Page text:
The identity of the Casefile host: why I deleted his dark secret

caseyOne of the most stunning podcast success stories in recent years, is Casefile, a true crime podcast started just over two years ago by a mystery Australian bloke “from a spare room in his house”.

(For a follow up on this post click here).

Narrated anonymously, his distinctive Australian drawl has added an element of creepiness to tales drenched in blood. Every week hundreds of thousands of listeners, indeed sometimes many millions, download or stream the latest Casefile podcast.

With this viral success, the podcast has quickly become a slick, commercial venture with advertising, a creepy soundtrack and professional production qualities.

A team of engineers, producers, composers and researchers have sprung up around the Casefile creator and host.

But his identity – like the perpetrators of the unsolved crimes retold on the podcast – remains a closely guarded secret.

In an interview with in October 2016, the Casefile host said he wanted to remain anonymous so that he could “stay out of the story and “let the facts speak for themselves”.

“I’m just a random Aussie guy, in my spare bedroom, running a podcast,” he said modestly.

As a naturally curious journalist, I decided to take up the challenge and try to found out who the Casefile host was.

It wasn’t really hard – if you know where to look.

(For top tips on how to work out his identity, read my follow-up blog here).(For top tips on how to work out his identity, read my follow-up blog here).

Indeed, for someone who wanted to remain anonymous, he didn’t seem to be making much of an effort to hide his identity.

And so last week, I ran a story, briefly, on this blog revealing his identity.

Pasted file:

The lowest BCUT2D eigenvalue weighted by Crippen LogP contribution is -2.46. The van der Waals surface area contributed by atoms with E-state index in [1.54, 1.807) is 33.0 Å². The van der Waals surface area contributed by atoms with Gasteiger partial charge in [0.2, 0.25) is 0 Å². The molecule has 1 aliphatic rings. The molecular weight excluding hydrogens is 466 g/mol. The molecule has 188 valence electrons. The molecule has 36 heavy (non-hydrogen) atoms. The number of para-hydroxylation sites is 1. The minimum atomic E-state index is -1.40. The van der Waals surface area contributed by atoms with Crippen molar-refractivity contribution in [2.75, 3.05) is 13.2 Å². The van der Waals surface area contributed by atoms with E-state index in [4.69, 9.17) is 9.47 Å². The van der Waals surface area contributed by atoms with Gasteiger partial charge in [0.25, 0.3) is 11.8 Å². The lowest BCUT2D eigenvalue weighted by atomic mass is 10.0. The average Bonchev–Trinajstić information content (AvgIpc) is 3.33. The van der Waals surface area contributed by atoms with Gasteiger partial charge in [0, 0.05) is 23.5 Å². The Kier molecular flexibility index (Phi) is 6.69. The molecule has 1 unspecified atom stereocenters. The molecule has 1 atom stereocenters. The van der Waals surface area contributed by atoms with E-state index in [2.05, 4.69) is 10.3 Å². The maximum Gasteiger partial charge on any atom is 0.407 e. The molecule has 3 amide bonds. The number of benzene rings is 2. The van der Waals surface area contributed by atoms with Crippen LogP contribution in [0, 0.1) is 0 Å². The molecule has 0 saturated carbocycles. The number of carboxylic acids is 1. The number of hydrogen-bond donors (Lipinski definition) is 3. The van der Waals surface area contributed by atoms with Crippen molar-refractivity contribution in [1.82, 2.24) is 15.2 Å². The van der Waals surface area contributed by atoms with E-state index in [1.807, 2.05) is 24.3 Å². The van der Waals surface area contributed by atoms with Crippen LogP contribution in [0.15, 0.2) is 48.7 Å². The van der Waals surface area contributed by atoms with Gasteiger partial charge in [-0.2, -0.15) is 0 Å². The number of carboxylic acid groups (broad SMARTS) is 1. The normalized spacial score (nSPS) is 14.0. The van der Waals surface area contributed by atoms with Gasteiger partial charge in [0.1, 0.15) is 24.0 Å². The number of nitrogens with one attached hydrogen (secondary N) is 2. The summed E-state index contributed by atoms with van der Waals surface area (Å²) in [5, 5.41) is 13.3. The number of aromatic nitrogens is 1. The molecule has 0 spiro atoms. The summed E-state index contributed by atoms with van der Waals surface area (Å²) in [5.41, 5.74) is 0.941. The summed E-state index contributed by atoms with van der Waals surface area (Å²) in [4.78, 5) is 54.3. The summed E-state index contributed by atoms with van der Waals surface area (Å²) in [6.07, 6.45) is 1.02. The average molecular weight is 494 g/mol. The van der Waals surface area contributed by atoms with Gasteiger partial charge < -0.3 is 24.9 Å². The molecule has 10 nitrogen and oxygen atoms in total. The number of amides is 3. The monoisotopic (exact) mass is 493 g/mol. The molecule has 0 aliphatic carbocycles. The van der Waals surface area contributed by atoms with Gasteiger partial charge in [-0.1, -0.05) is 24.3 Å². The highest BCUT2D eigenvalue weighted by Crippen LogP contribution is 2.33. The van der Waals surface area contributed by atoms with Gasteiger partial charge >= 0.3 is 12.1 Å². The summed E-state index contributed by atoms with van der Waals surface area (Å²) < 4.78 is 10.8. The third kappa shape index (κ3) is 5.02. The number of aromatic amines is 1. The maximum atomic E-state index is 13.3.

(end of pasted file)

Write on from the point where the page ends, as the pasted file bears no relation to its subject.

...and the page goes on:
If you were one of the 100 or so people who read the post, you would know who he is and would have seen his photograph.

Soon after it was published and Tweeted and Facebooked, the Casefile host contacted me and asked me not to reveal his identity and to remove the post and all my social media about it.

casefile tweet

I was bemused by his reaction, as I thought his anonymity was a “marketing gimmick” and that it if a blogger like me revealed it would not make any difference to the show or how it is presented.  Indeed many of his fans crave to know who he is.

But no, he told me, it had nothing to do with marketing but affected his “real world life”  and his “ability to do the show”.

casefile tweet 2

In the end I took it down.

He told me that if no damage had been done to his anonymity and the show could continue, he would consider doing an interview with me.

I’ve sent over a few thought-provoking questions…let’s see what happens.

Of course, I remain intrigued as to why his anonymity is so vital to the show’s viability. No other podcasts I know of has anonymous narrators.

In fact, most successful podcast creators, like the hosts of the ground breaking Serial have become famous in their own right.

And so while the Casefile host insists on not making his identity part of the murderous stories he tells,  for me, his identity has, ironically, become the story.

As, I think it always has been for many of his faithful listeners.

(For a follow up on this post click here).


29 thoughts on “The identity of the Casefile host: why I deleted his dark secret